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PAWS TO REFLECT

Wegman show kicks off at Brooklyn Museum

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William Wegman is more than a dog photographer.

So at a press conference at the Brooklyn Museum on Wednesday, there was Wegman, graciously displaying the same patience towards dog-obsessed reporters that he employs when arranging his beloved weimaraners into poignant and hilarious Polaroids.

Some reporters, after all, were frustrated that Wegman hadn’t brought even one of the grey pups with him for the photo-op.

But Wegman is quite serious about his art, which ranges far further afield than those reporters knew. And that’s the subtext of "Funney/Str­ange," the museum’s first retrospective of Wegman’s work in 15 years.

Spanning 40 years of his creative output, it includes paintings, collages, works-on-paper, artist books, black-and-white as well as color photography, and video works that Wegman directed and starred in. It will truly be an eye-opener for those who think the multi-talented artist only does splashy color photographs of those sad-eyed dogs.

"I wanted to give a sense of a mind that races, and I think that comes through in this installation," said Trevor Fairbrother, the exhibit’s curator.

Wegman said he felt the exhibition was nearly "suffocating" with the crowded amount of work it displayed, but felt that "the advantages are that it’s easy to make connections between different pieces."

"I’m glad that it’s all mixed up, that it’s not chronological or by media," said Wegman.

And in most of what this witty rural Massachusetts native has tackled, you’ll find a smidgen of humor, a lightheartedness that’s a breath of fresh air in the jaded art world.

The exhibition took its name from a simple 1982 ink-on-paper which depicts a ladder going down into a circle, a straw going into a circle, the word "strange" and the deliberately misspelled, "funney."

"He’s always playing on multiple meanings," Fairbrother explained. "He finds something twisted, then twists that, too."

But the artist told reporters that he initially shied away from the title of the exhibition - and the accompanying catalogue - and took a while to warm up to the idea of not just one, but his entire body of work, being labeled "Funney/Str­ange."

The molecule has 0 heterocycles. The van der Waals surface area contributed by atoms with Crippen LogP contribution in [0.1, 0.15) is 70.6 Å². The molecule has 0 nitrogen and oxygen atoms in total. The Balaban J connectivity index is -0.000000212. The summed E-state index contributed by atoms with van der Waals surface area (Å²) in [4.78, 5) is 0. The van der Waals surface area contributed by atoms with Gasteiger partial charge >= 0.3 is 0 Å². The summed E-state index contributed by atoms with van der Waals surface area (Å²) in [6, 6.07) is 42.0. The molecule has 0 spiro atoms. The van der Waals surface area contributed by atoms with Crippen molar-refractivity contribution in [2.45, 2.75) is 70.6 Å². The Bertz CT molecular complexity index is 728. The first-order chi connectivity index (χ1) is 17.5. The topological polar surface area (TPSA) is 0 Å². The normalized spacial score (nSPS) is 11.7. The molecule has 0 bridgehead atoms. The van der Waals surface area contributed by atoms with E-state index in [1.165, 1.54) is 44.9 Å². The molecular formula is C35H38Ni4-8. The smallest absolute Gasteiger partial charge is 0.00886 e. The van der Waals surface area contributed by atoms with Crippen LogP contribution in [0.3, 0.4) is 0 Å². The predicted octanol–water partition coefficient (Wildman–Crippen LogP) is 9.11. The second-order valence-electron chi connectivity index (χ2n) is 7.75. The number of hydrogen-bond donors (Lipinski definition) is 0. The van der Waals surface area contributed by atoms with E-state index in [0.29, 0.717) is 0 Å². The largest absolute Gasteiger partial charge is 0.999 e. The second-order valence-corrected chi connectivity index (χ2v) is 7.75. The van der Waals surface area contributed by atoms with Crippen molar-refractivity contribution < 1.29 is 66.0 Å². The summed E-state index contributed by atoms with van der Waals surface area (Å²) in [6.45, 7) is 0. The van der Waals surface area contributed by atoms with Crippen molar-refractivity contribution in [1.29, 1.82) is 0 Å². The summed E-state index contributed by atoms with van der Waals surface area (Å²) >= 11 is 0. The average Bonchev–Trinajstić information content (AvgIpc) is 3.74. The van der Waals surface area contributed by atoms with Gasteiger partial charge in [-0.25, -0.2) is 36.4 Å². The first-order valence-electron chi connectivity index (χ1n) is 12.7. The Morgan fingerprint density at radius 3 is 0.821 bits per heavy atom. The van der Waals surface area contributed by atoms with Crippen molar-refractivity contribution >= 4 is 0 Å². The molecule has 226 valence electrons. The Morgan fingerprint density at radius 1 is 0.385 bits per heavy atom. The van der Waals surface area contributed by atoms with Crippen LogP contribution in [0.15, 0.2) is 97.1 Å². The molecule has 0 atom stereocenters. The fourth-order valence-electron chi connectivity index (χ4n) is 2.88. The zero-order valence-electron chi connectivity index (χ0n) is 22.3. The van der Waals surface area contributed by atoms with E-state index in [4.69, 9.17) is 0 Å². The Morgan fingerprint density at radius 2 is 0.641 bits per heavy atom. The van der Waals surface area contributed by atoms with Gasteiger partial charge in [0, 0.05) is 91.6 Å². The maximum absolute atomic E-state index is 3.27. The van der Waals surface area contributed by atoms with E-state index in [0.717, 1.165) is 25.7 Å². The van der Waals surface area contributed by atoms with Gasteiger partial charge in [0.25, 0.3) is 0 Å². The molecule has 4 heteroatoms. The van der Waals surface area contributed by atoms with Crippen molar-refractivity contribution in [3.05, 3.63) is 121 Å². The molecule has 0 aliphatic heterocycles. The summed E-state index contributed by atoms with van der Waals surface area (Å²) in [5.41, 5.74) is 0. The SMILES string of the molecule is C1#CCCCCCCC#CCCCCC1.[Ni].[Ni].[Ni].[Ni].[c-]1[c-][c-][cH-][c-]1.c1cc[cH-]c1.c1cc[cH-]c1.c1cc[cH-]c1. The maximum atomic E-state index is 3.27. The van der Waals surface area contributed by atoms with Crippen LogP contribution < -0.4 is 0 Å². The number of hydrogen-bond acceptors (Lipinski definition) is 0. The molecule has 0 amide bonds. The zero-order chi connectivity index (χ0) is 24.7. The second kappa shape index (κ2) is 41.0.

Examining one of Wegman’s most recent works, "Museum," Fairbrother pointed out how the artist’s use of vintage and new postcards were a commentary on all the different kinds of art people enjoy, whether it’s Michelangelo’s "David," paintings of cowboys, or two men chatting in a room full of hunting pictures. The mural also illustrates the way museums’ architecture, and the way art is displayed, has changed over time.

"And he throws himself into [the painting] by including a great dog Christmas card," said Fairbrother.

In the catalogue, Fairbrother adds, "I’m captivated by the curious fact that the maker of such mercurial, outlandish, and impudent creations often comes across in public as a quietly preoccupied guy."

Yet reporters always want to know about those captivating dogs. Whether representing Japanese television or photography journals, most of the questions at Wednesday’s press preview were about the weimaraners, starting with Man Ray in 1970, and moving to Faye Ray, and finally to Batty (short for Battina), who died two years ago.

Wegman told GO Brooklyn that it was fitting that there was so much of Batty in "Funney/Str­ange" because he was still heartbroken over her loss when the catalogue and this exhibition were coming together. In the exhibition, Batty is featured in 1999’s "Bikini"; she’s shot while wearing a leopard print bathing suit and a blonde wig, coyly looking over her shoulder.

The public clamors for details on how he trains the dogs - he currently has several that he’s working with - but there is only one room of the exhibit dedicated to his signature 20-by-24-inch canine portraits.

Mostly, "Funney/Str­ange" spans Wegman’s earliest years, the 1960s, to his most-recent landscape paintings, which often have intoxicatingly deep colors, especially his turquoise blue-green water and skies.

"Water is fun to paint," explained Wegman. "Somethings are more sensual to paint; water is one of the them."

The artist says that this retrospective comes at a time in his life when he’s "generally very happy," surrounded by his children (age 8 and 11) and dogs in his Chelsea home.

"It wasn’t always that way," he said.

"William Wegman: Funney/ Strange" is on display at the Brooklyn Museum’s fifth floor (200 Eastern Pkwy., at Washington Avenue, in Prospect Heights) through May 28. The artist will give a talk, followed by a book signing, on March 11 at 3 pm. Admission is $8, $4 students with ID and seniors, free children younger than 12. For information, visit the Web site www.brooklynmuseum.org or call (718) 638-5000.

"William Wegman: Funney/Str­ange" by Joan Simon (Yale University Press, $40) is available at the Brooklyn Museum gift shop.

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